A Staff Report from the Straight Dope Science Advisory Board

Does reflexology really work?

January 19, 2015

Dear Straight Dope:

My understanding of reflexology is that it is based on the fact that all our nerve endings are in our hands and feet. So a foot massage manipulating specific nerve endings in the feet would have a beneficial effect on the correlating parts of our bodies. What do the scientists say?

SDStaff Bricker replies:

I can’t really tell what they’re saying, Andrea, because they appear to be doubled over in hysterical laughter. I’ll explain why.

Reflexology is a member of the “alternative medicines” family — practices that disdain rigid Western thinking like hypotheses, testing and provable results. Specifically, it posits that every body part, including internal organs, can be reached by touching a specific “reflex area” on the feet.

The mechanics of this connection are the subject of some dispute amongst the various practitioners of reflexology. Most appear to subscribe to the tried and true theory of “Qi.” Qi is the so-called life force or energy flow that pervades every living thing, and the thinking goes that by manipulating this energy flow one can improve or maintain health. Reflexologists in this school believe that applying specific touches to the reflex areas of the feet restores the vital energy flow to these internal organs, improves circulation, unblocks nerve impulse pathways, and has the potential to resolve everything from bedwetting to anemia.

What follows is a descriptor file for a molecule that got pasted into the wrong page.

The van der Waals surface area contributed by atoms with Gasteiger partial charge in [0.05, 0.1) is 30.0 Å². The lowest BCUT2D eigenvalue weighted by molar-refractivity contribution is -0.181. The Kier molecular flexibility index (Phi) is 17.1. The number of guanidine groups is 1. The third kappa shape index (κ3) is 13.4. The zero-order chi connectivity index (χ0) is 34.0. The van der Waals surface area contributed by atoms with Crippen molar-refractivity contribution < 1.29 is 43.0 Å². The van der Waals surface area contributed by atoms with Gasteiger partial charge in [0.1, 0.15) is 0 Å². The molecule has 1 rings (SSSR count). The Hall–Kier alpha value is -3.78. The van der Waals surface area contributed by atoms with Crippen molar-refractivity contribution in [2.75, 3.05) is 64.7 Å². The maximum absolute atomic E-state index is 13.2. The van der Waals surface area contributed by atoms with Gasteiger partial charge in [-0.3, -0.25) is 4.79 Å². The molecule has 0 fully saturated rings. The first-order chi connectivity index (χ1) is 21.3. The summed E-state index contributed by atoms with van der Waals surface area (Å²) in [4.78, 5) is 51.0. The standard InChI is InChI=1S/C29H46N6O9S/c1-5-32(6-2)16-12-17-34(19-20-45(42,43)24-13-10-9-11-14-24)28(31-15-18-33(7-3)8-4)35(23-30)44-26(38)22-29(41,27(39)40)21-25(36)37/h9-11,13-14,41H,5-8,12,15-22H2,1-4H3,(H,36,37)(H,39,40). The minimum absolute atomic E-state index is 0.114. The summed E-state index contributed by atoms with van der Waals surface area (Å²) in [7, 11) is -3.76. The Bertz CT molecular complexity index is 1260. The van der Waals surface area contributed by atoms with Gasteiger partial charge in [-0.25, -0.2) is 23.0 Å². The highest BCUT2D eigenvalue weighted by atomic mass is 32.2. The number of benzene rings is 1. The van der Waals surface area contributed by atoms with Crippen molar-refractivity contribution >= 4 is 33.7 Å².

Other reflexologists seem to insist there is an actual physical connection between the areas of the feet and, say, the pancreas, and there are some reflexology charts that claim, as you suggest, that “all nerves end in the feet.” These practitioners seem to be in the minority, although they claim similarly salubrious effects of foot massage for their clients.

Science relies on a testable hypothesis. The offended cries of alternative medicine adherents notwithstanding, scientists would be perfectly willing to believe in a Qi-type life flow connecting the heel to the pituitary gland if only there were some testable, repeatable process by which we could show that people with pituitary problems who had their heels rubbed improved at a greater rate than people who had their toes rubbed. Alas, such is not the case. Dr. William Jarvis, writing for the National Council Against Health Fraud, describes a “how-to” reflexologist manual’s instructions:

Look for constrictions, or the places where the person feels pain or says 'ouch'; check the accompanying charts to determine what body part corresponds to the sore part of the foot. Tell your friend that he either has a problem in that organ or a strong potential for one.

It’s foolproof: if something is found at an alleged reflex point it is "proof" that the system is valid; if nothing is found, the system is still supposedly valid because it predicts future problems. This method represents a no-fail "heads I win, tails you lose" proposition. As obvious as this may be to an objective observer, it is not as apparent to practitioners or clients who have been impressed by the system's seeming validity on a personal or anecdotal level.